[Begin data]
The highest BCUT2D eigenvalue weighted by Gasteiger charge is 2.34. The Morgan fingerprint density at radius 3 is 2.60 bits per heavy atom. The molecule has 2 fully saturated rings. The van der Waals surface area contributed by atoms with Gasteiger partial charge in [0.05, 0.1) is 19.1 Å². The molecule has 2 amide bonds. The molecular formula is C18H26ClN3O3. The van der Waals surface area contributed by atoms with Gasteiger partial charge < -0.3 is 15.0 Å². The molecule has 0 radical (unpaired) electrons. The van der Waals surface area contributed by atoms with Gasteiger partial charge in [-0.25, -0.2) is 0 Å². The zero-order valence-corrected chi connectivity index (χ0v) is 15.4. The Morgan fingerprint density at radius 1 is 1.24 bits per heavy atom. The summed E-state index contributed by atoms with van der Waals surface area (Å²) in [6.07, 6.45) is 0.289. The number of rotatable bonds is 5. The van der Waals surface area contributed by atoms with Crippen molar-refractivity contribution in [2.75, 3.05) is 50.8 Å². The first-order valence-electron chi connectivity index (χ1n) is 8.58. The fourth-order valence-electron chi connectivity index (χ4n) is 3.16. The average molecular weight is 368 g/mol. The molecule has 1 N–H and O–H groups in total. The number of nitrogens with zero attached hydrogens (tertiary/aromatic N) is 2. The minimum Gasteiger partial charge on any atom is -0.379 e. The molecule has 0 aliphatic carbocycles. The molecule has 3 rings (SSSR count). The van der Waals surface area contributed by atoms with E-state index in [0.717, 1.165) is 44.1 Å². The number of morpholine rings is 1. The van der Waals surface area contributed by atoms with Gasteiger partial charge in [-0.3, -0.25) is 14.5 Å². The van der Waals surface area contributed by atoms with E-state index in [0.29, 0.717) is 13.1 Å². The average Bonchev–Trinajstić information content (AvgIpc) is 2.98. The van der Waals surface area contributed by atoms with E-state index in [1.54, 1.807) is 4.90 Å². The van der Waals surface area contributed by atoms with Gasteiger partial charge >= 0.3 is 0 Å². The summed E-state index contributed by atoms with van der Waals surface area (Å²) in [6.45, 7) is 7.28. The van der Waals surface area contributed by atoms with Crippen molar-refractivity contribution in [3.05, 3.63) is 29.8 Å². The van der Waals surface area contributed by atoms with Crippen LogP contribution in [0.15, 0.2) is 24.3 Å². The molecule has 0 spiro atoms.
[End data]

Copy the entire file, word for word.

The highest BCUT2D eigenvalue weighted by Gasteiger charge is 2.34. The Morgan fingerprint density at radius 3 is 2.60 bits per heavy atom. The molecule has 2 fully saturated rings. The van der Waals surface area contributed by atoms with Gasteiger partial charge in [0.05, 0.1) is 19.1 Å². The molecule has 2 amide bonds. The molecular formula is C18H26ClN3O3. The van der Waals surface area contributed by atoms with Gasteiger partial charge < -0.3 is 15.0 Å². The molecule has 0 radical (unpaired) electrons. The van der Waals surface area contributed by atoms with Gasteiger partial charge in [-0.25, -0.2) is 0 Å². The zero-order valence-corrected chi connectivity index (χ0v) is 15.4. The Morgan fingerprint density at radius 1 is 1.24 bits per heavy atom. The summed E-state index contributed by atoms with van der Waals surface area (Å²) in [6.07, 6.45) is 0.289. The number of rotatable bonds is 5. The van der Waals surface area contributed by atoms with Crippen molar-refractivity contribution in [2.75, 3.05) is 50.8 Å². The first-order valence-electron chi connectivity index (χ1n) is 8.58. The fourth-order valence-electron chi connectivity index (χ4n) is 3.16. The average molecular weight is 368 g/mol. The molecule has 1 N–H and O–H groups in total. The number of nitrogens with zero attached hydrogens (tertiary/aromatic N) is 2. The minimum Gasteiger partial charge on any atom is -0.379 e. The molecule has 0 aliphatic carbocycles. The molecule has 3 rings (SSSR count). The van der Waals surface area contributed by atoms with E-state index in [0.717, 1.165) is 44.1 Å². The number of morpholine rings is 1. The van der Waals surface area contributed by atoms with Gasteiger partial charge in [-0.3, -0.25) is 14.5 Å². The van der Waals surface area contributed by atoms with E-state index in [0.29, 0.717) is 13.1 Å². The average Bonchev–Trinajstić information content (AvgIpc) is 2.98. The van der Waals surface area contributed by atoms with E-state index in [1.54, 1.807) is 4.90 Å². The van der Waals surface area contributed by atoms with Gasteiger partial charge >= 0.3 is 0 Å². The summed E-state index contributed by atoms with van der Waals surface area (Å²) in [6.45, 7) is 7.28. The van der Waals surface area contributed by atoms with Crippen molar-refractivity contribution in [3.05, 3.63) is 29.8 Å². The van der Waals surface area contributed by atoms with Crippen LogP contribution in [0.15, 0.2) is 24.3 Å². The molecule has 0 spiro atoms.